They release records at their own pace, without pressures of any kind. Teresa Iturrioz and Ibon Errazkin, the members of Single, are cult artists in their own right. Their music, however, is open to all publics — an exquisite blend of pop and folk that could belong to any period, but which always sounds fiercely personal.
Honest Books with Queer DNA
Paz Olivares and Weldon Penderton are Niños Gratis; a new publishing house in Madrid that is on everyone’s lips after only one year. What’s their trick? To publish books that catch your eye and touch your soul.
In less than a year, Niños Gratis’ first references, Salvemos La Jarapa by Penderton himself, and Vivan los hombres cavales by journalist Guillermo Alonso, have become two must-reads on the shelves of young Spanish intellectuals and avid readers of all kinds. These young publishers have been brought together not only by their passion for well-told stories, but also by their desire to raise awareness about gender diversity issues through their books. They define themselves as queer, probably the most inclusive term when talking about identity minorities. We spoke to them in the middle of the promotion of their last release, Calypso, by Rafael de Jaime Juliá. An epistolary novel set in Spain in 1967, it features swims in the sea, telegrams, gin fizz and music that never stops playing.
How did you come up with Niños Gratis?
We were surrounded by really talented people and we both needed to do something with the part of our lives that had not been taken over by logistics or food yet. We decided to bring together that talent and give it its own space; investing our efforts in a mission in itself.
Founding an old-fashioned publishing house in the era of e-books sounds risky. Did you consider other formats?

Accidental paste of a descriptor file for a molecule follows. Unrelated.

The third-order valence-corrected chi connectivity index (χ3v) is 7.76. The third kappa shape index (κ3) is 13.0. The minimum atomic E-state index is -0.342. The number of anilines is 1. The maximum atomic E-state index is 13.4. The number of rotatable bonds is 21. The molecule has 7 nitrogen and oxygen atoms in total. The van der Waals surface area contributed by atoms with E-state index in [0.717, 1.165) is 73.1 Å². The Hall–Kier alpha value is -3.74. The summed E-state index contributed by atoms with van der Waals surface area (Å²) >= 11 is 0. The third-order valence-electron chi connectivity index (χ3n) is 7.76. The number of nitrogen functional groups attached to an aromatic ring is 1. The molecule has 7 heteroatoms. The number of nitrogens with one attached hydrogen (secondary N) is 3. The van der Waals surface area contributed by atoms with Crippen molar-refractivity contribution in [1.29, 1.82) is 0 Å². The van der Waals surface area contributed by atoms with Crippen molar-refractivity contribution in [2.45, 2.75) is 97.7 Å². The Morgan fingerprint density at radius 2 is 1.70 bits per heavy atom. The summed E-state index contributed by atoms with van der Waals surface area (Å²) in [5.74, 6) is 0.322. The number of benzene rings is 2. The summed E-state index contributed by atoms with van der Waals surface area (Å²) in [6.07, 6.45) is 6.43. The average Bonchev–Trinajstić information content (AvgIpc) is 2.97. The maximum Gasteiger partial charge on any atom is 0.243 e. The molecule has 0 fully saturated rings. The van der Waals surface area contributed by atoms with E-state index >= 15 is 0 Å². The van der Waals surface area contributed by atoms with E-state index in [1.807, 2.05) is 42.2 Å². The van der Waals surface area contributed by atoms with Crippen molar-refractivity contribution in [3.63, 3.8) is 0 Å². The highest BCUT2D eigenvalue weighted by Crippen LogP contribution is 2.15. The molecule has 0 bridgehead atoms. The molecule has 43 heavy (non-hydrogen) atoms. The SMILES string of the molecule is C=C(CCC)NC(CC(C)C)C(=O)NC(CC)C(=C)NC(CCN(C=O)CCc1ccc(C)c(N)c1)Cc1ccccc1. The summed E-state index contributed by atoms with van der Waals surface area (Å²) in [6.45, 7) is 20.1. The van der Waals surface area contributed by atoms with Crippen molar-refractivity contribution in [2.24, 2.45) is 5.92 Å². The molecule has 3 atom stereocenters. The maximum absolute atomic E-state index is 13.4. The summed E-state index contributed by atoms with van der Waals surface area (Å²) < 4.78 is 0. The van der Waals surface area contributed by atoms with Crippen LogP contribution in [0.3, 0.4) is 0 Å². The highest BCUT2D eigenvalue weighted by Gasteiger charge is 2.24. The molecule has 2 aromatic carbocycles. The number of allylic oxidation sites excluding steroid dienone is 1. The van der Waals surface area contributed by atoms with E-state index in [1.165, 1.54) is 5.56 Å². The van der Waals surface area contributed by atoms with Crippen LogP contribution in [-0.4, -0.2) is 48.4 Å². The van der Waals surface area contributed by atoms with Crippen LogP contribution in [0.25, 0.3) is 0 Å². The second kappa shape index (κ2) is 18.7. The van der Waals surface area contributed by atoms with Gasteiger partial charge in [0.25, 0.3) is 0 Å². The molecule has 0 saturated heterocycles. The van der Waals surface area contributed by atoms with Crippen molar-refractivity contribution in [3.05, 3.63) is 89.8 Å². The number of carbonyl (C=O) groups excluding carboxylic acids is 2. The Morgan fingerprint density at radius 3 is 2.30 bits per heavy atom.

No. We wanted to work on paper from the beginning. As readers, we’re really interested in new formats, but the original idea was to create physical objects, perhaps taking advantage of the fact that books that are made to be hard-wearing and survive multiple readings and moves are becoming an extravagance.
Your books fit under the LGBTI umbrella. Tell us about this.
We like “queer” better. LGBTI can be very prescriptive and harmless, and we like to think that we’re much more interested in discomfort and dissent. Whenever rules are made, someone’s always left out. Everything that calls this out with its mere presence is queer. We don’t want to sound pretentious, we aren’t here to make the world a better place, but Niños Gratis is the reaction of two people who, over the years, haven’t managed to fit into the professional sphere, for example. We’ve been queer at school and at the office, but also in bars. We’d like there to be no rules at Niños Gratis.
Is there a lack of explicit visibility regarding sexual and gender identity within this sector?
Gender and identity are issues that are being reflected on now more than ever before. Nevertheless, it’s possible that they’re not being talked about enough. It’s good to question everything from the foundations. In Calypso, our latest publication, the protagonist says that he’s never been a political person, that he’s always been more interested in individual problems than collective issues; well, we believe that when we think about something as intimate as identity and question it, it becomes a political issue because it questions us all.
Since you’ve mentioned Calypso, by Rafael de Jaime Juliá, what caught your attention about this text?
First, his dazzling and enjoyable prose. We really enjoyed reading the manuscript. Calypso is a beautiful house on the Mediterranean coast; a perfect place to stop for a rest. Then, we find characters that feel out of place and on the move, trying to figure out who they are and what they want out of life again. It’s impossible to not become interested in them.
What has a text got to have to get past the first selection phase at Niños Gratis?